The Europe’s Finest catalogue of films embodies the diversity of European cinema over the last century, from the Icelandic film wave of recent years right back to European silent cinema. It is these that I review in this post.
Recently restored and re-released The Growth of the Soil is a landmark film of Norwegian cinema. Adapting Knut Hamsun’s Nobel Prize winning novel Gunnar Sommerfeldt (who also stars) utilises both Hamsun’s language (in the intertitles) and his focus on the minutiae of life to craft a gentle and frequently beautiful film.
Isak is a wandering soul who appears, without explanation, in the wilderness of Norway. He explores the area and chooses to settle at the base of a mountain, the first human settler in the area. He toils at the land and slowly makes it hospitable, building himself a makeshift house and selling timber to a far off village. As Isak becomes more settled and successful he longs for companionship but when he asks in town everyone is too scared to join him in that land “where only trolls and evil creatures live”.
Eventually an “unwanted” woman arrives and her and Isak start a family (in an inexplicable moment, Isak seems entirely surprised by the arrival of a baby – as if her pregnancy had gone entirely unnoticed) and the film follows the subsequent years as the family expands, encounters tragedy and challenges. In a scene mocking the ‘civilised’ man a sheriff and bailiff arrive at the farm declaring that the land must be paid for, even though Isak single handedly claimed it from the wild – the sheriff arrives on a sledge wrapped in lavish furs and smoking a elegant pipe; and the contrast with Isak’s frontiersman is extreme.
It is a story that encapsulates the development of civilisation within a single farmstead – first food and shelter is the priority, then a family, then money and eventually titles and deeds – the bureaucratisation of life, and finally the arrival of industry. Through all of this Isak is adaptable and kind-hearted – giving help where he can and greeting his successes with humility. As a community grows around Isaks’ farm he seems quietly proud of what his hard work has produced.
The film is restored from two surviving, but incomplete copies, one in black and white, the other tinted and it is somewhat jarring at first to see the colour of shots changing randomly. There is also a missing segment, the film’s introduction estimates it might be as much as twenty minutes but, to me at least, the missing footage doesn’t detract from the film.
While there is drama and death and struggle in the film it is presented matter-of-factly, reiterating that these sorts of troubles on the frontier were not exceptional, but everyday problems. In this manner, again, the story of Isak represents the wider life on the frontier.
Bride of Glomdal | Carl Theodor Dreyer | Denmark | 1926 | 115 mins | (Not rated by BBFC)
Reportedly Dreyer was uncharacteristically unprepared for the making of this film: he is said to have read the book upon which it is based on the train to Norway where the film was shot and hardly had the makings of a script when shooting began. The film had to be made as quickly as possible as Dreyer was using theatre actors on their summer break. In this case however the time constraints and unstructured production work in the film’s favour lending a breezy, naturalistic feel to proceedings well suited to the tale of two young lovers trying to win the approval to marry.
Tore returns to his family farm which has been deteriorating as his ageing father has failed to manage it on his own, and promises to revitalise it. He throws himself into the task while courting a childhood friend Berit, the daughter of a rich landowner. He promises he will ask for her hand but only after he has transformed his farm.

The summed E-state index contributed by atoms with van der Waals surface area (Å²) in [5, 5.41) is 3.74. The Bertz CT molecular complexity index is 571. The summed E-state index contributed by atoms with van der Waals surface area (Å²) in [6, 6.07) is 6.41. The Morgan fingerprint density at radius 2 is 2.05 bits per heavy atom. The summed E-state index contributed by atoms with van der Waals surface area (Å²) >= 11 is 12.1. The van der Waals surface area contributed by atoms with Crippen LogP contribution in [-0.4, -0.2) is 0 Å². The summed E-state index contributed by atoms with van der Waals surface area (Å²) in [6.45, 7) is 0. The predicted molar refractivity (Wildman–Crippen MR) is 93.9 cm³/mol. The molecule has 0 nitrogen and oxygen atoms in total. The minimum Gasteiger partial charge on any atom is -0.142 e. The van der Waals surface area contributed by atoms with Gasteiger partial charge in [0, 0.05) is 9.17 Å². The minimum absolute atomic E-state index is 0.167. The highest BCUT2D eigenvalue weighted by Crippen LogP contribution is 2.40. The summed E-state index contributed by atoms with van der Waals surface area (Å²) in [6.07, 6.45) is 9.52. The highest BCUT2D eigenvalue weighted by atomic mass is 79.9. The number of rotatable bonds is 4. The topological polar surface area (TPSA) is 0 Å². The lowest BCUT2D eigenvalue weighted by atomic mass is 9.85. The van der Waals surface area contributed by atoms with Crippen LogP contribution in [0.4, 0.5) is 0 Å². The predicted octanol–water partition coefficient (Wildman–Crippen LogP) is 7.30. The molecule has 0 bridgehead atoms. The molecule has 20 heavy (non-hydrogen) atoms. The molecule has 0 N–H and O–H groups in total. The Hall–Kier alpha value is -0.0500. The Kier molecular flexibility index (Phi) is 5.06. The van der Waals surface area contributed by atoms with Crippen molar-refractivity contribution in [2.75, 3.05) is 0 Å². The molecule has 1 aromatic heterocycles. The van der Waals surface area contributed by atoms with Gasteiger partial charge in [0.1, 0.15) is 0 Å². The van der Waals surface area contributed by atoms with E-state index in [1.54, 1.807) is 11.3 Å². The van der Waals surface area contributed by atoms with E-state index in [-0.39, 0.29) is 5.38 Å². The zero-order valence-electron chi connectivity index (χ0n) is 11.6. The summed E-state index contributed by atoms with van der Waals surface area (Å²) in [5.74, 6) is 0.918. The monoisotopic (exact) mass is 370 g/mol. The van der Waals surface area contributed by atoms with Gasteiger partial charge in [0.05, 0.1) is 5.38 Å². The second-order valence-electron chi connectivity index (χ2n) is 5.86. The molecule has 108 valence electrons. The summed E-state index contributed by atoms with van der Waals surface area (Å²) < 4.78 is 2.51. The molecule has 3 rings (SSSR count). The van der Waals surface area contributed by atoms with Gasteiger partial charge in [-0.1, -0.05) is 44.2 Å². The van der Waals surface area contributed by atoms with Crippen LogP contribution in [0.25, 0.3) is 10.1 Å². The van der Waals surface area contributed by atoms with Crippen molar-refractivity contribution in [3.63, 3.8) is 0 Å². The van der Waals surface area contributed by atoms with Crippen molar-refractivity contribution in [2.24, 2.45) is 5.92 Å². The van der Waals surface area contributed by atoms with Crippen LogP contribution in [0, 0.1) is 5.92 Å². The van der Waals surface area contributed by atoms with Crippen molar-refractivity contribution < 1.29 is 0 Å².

However his delay allows time for Gjermund to beat him to it and Berit’s father is all too happy to give permission to wealthy Gjermund. Berit’s feelings are not considered important. However both Gjermund and Berit’s father, Ola, underestimate her free-spiritedness and she runs away, determined to only marry the man she loves, Tore. But the jealous Gjermund will do everything he can to stop them.
Berit is a very independent character and Dreyer’s film shows something of his liberal attitudes – when Berit argues with her father about her own feelings on marriage it is clear that we are supposed to support Berit rather than her cynical father. It is good to see a strong female character in such an early period film when mainstream cinema today still struggles with them.
While the film is certainly melodramatic, there is always one more obstacle preventing Tore and Berit being together; it is created with a lightness of touch and warm sense of humour that ensures the audience’s enjoyment. The finale ups the ante significantly and allows Dreyer to utilise cross-cutting to build the drama as a raging river threatens to separate the couple. It is always interesting to see filmmakers adapting and experimenting with new techniques and although Dreyer was certainly not the first to use cross-cutting he demonstrates a remarkable understanding of how to use it most effectively.
While not one of Dreyer’s most important films it is pleasing and charming drama.
We also have two other Dreyer silent films available from Europe’s Finest:
Love One Another – A disturbing and grounded take on anti-Semitism in early 20th Century Russia, Dreyer’s adaptation of Aage Madelung’s novel is his only film to directly tackle the treatment of Jewish people though Dreyer himself was a lifelong critic of anti-Semitism.
One Upon A Time – Cunningly recrafted by the Danish Film Institute from the damaged original print, this period drama tells the story of a beautiful princess who rejects, and executes, all of her potential suitors, and the Prince of Denmark who educates her in the ways of common life while disguised as a beggar.